Legal Battle Ensues as Kips Bay Hotel Nears Completion


67-69 Lexington Avenue. (Curbed)
67-69 Lexington Avenue. (Curbed)

A drawn out legal case over who’s responsible for a Kips Bay hotel’s incompletion is casting a black cloud over the project as its developer works to obtain a final certificate of occupancy.

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At issue is the building at 67-69 Lexington Avenue between 25th and 26th Streets, which Delex Building LLC developed with architect Jung Wor Chin of the eponymous firm. Legal wrangling began in 2011 when Delex sued Mr. Chin for more than $1 million for negligence and breach of contract.

“This is a fairly common instance of an owner suing its architect for breach of contract and/or negligence when the plans prepared and filed by the architect, and relied upon by the owner, turn out to be unusable,” said real estate attorney Terrence Oved of Oved & Oved who is not involved in the case. “Owners generally seek damages for the amounts paid, any amounts paid to another architect and any interest paid during the period they were unable to build in accordance with the defective plans.”

Delex bought the five-story, 1910 commercial loft building from Arista Surgical Supply Company for $7.2 million in January 2006. Delex then gutted it, replaced the facade and erected a seven-story, 50-room hotel with outdoor recreation space on the rooftop, as Curbed previously reported.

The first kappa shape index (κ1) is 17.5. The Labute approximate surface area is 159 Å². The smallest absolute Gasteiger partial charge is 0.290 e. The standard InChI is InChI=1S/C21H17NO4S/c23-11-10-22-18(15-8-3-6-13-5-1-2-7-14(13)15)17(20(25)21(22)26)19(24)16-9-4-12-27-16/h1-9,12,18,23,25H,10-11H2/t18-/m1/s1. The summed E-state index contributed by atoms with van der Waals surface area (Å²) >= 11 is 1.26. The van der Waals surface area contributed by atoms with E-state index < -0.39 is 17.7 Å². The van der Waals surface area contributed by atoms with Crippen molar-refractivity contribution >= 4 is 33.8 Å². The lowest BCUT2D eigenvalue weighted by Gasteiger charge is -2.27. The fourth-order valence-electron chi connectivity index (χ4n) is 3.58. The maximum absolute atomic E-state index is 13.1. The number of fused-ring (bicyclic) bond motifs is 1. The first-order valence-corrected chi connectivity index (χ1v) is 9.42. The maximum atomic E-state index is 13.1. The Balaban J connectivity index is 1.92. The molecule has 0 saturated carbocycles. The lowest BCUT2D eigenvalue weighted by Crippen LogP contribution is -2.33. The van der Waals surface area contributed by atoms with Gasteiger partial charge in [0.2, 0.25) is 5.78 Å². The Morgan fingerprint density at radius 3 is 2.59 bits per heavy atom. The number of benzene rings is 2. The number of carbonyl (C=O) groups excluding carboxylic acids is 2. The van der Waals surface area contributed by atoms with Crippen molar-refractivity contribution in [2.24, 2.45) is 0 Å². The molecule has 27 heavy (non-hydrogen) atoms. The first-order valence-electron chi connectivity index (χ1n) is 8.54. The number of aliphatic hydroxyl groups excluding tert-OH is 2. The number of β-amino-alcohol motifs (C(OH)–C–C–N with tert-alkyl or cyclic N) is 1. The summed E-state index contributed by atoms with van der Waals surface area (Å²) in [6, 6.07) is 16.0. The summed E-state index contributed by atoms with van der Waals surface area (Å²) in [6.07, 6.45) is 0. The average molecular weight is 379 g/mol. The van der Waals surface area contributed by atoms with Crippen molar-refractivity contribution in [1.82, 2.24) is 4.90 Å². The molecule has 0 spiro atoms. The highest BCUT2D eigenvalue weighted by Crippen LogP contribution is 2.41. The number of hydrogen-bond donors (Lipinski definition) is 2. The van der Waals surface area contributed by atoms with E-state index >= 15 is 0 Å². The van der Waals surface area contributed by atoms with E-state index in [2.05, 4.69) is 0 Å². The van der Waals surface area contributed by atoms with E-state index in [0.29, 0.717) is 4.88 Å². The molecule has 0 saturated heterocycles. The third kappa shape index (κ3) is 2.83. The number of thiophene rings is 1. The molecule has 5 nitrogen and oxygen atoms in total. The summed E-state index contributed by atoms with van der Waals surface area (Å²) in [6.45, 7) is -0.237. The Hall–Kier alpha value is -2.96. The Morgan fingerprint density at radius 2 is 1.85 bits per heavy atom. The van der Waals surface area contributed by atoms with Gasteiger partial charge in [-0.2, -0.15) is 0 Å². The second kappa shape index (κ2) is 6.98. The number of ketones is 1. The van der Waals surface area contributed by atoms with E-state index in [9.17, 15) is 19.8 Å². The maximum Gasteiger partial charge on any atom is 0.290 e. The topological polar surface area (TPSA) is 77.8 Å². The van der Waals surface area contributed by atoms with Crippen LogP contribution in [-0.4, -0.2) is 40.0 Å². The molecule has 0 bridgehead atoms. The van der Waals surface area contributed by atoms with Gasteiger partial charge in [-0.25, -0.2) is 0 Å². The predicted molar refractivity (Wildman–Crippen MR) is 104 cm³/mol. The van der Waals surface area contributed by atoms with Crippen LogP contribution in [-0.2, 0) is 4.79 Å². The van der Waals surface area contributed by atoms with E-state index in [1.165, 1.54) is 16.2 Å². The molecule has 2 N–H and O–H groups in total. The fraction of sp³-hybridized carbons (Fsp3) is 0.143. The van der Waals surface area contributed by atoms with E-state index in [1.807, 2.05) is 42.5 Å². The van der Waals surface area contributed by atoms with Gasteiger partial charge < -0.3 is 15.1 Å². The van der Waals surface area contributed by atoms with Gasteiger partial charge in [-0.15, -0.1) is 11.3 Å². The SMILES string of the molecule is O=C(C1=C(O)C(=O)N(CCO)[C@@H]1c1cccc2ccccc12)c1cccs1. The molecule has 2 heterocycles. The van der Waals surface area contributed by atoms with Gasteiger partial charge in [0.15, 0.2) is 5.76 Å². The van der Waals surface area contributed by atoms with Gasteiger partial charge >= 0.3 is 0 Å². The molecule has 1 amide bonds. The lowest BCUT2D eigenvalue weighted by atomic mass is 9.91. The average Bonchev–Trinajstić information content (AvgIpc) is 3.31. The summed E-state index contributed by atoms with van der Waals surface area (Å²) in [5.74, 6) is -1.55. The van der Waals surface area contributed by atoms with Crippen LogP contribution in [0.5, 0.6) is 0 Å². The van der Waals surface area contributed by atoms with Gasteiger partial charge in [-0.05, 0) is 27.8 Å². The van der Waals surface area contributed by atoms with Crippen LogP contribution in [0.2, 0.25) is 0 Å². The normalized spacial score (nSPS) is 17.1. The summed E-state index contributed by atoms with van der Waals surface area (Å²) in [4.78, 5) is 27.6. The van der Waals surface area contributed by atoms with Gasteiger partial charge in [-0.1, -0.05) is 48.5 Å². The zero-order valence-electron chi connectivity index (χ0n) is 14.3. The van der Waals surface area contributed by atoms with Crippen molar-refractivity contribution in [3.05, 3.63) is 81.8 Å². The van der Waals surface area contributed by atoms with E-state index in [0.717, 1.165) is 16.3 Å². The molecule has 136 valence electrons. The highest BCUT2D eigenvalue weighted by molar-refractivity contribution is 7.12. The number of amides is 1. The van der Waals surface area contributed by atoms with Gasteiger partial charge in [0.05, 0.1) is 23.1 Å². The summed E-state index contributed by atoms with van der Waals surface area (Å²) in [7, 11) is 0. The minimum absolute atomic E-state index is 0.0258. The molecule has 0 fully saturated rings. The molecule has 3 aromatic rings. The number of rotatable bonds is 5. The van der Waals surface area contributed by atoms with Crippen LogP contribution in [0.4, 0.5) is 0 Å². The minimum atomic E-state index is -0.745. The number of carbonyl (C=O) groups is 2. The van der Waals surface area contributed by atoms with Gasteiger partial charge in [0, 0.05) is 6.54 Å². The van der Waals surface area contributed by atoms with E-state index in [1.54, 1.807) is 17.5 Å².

Prior to the building purchase, in July 2005, Delex hired Mr. Chin as the architect and structural engineer in the “renovation, remodeling and reconstruction” of the property, according to the 2011 complaint, including making sure the building would comply with the building code. Mr. Chin advised Delex that it could legally build a 10-story building, but he couldn’t “obtain the approval of the [Department of Buildings] since they were in violation of [DOB] codes,” the complaint says.  Three years later, Mr. Chin drew up plans for a seven-story building, but those were “defective and improperly prepared, and could not be utilized,” the suit claims.

Before 2012, the building was hit with 32 Environmental Control Board violations. All of them have been resolved and fines paid, according to DOB records.

Delex then allegedly had to hire another architect and engineer for the project and the final plans weren’t approved by DOB until October 2010.

At this point, each side is blaming the other for the inability to complete the project—with Delex claiming Mr. Chin was incompetent and Mr. Chin accusing Delex of not having the funding. A Supreme Court judge ruled on June 10 that Delex must supply proof of damages within 20 days or else it won’t be able to use that proof at trial.

Delex has active DOB permits, some renewed as recently as February, for minor construction work related to plumbing and boilers. The firm has a temporary certificate of occupancy that expires in July and has 12 outstanding requirements to meet before it can obtain a final certificate of occupancy.

Craig A. Blumberg, Delex’s attorney, did not respond to a request for comment. A woman who answered the phone at the office of Farber Brocks & Zane said that Richard Camarda was the attorney representing Mr. Chin and then added that they declined to comment. A worker at the Mott Street office of Jung Wor Chin Architect said a reporter would need to speak with a manager, who was unavailable.

The case boils down to whether it’s the architect’s fault or it’s about a lack of funding for the project, said real estate attorney Adam Leitman Bailey who has no involvement in the case.